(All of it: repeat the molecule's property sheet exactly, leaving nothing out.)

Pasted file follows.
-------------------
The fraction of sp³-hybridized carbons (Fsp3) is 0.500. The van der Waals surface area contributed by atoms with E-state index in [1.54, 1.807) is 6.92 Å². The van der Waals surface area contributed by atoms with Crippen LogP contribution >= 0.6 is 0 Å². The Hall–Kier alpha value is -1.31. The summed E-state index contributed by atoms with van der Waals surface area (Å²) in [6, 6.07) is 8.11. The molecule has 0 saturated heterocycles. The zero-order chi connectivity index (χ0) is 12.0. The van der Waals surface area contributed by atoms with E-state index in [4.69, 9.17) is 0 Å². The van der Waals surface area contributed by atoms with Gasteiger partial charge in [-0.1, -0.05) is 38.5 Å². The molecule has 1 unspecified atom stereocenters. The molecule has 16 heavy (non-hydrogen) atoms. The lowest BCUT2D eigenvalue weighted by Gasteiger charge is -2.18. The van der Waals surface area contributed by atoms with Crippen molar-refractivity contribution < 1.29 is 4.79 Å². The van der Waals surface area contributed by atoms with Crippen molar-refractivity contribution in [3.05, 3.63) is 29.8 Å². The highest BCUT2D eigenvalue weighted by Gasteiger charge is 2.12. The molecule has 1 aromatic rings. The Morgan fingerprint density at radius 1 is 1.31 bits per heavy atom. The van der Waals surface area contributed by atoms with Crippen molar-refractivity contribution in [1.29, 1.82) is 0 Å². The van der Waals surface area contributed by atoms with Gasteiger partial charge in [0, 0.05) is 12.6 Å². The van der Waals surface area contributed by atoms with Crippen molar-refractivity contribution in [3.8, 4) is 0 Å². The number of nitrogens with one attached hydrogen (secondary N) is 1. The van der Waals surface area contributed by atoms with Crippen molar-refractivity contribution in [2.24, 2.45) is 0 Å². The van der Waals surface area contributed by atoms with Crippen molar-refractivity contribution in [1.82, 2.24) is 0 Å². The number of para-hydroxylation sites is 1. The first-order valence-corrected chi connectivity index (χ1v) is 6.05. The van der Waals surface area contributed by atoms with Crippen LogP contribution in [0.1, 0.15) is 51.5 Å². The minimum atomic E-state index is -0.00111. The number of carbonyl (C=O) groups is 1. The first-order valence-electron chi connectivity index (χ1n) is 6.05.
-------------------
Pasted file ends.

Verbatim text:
The fraction of sp³-hybridized carbons (Fsp3) is 0.500. The van der Waals surface area contributed by atoms with E-state index in [1.54, 1.807) is 6.92 Å². The van der Waals surface area contributed by atoms with Crippen LogP contribution >= 0.6 is 0 Å². The Hall–Kier alpha value is -1.31. The summed E-state index contributed by atoms with van der Waals surface area (Å²) in [6, 6.07) is 8.11. The molecule has 0 saturated heterocycles. The zero-order chi connectivity index (χ0) is 12.0. The van der Waals surface area contributed by atoms with E-state index in [4.69, 9.17) is 0 Å². The van der Waals surface area contributed by atoms with Gasteiger partial charge in [-0.1, -0.05) is 38.5 Å². The molecule has 1 unspecified atom stereocenters. The molecule has 16 heavy (non-hydrogen) atoms. The lowest BCUT2D eigenvalue weighted by Gasteiger charge is -2.18. The van der Waals surface area contributed by atoms with Crippen molar-refractivity contribution < 1.29 is 4.79 Å². The van der Waals surface area contributed by atoms with Crippen molar-refractivity contribution in [3.05, 3.63) is 29.8 Å². The highest BCUT2D eigenvalue weighted by Gasteiger charge is 2.12. The molecule has 1 aromatic rings. The Morgan fingerprint density at radius 1 is 1.31 bits per heavy atom. The van der Waals surface area contributed by atoms with Crippen molar-refractivity contribution in [1.29, 1.82) is 0 Å². The van der Waals surface area contributed by atoms with Gasteiger partial charge in [0, 0.05) is 12.6 Å². The van der Waals surface area contributed by atoms with Crippen molar-refractivity contribution in [3.8, 4) is 0 Å². The number of nitrogens with one attached hydrogen (secondary N) is 1. The van der Waals surface area contributed by atoms with Crippen molar-refractivity contribution in [2.24, 2.45) is 0 Å². The van der Waals surface area contributed by atoms with Crippen molar-refractivity contribution in [1.82, 2.24) is 0 Å². The number of para-hydroxylation sites is 1. The first-order valence-corrected chi connectivity index (χ1v) is 6.05. The van der Waals surface area contributed by atoms with Crippen LogP contribution in [0.1, 0.15) is 51.5 Å². The minimum atomic E-state index is -0.00111. The number of carbonyl (C=O) groups is 1. The first-order valence-electron chi connectivity index (χ1n) is 6.05.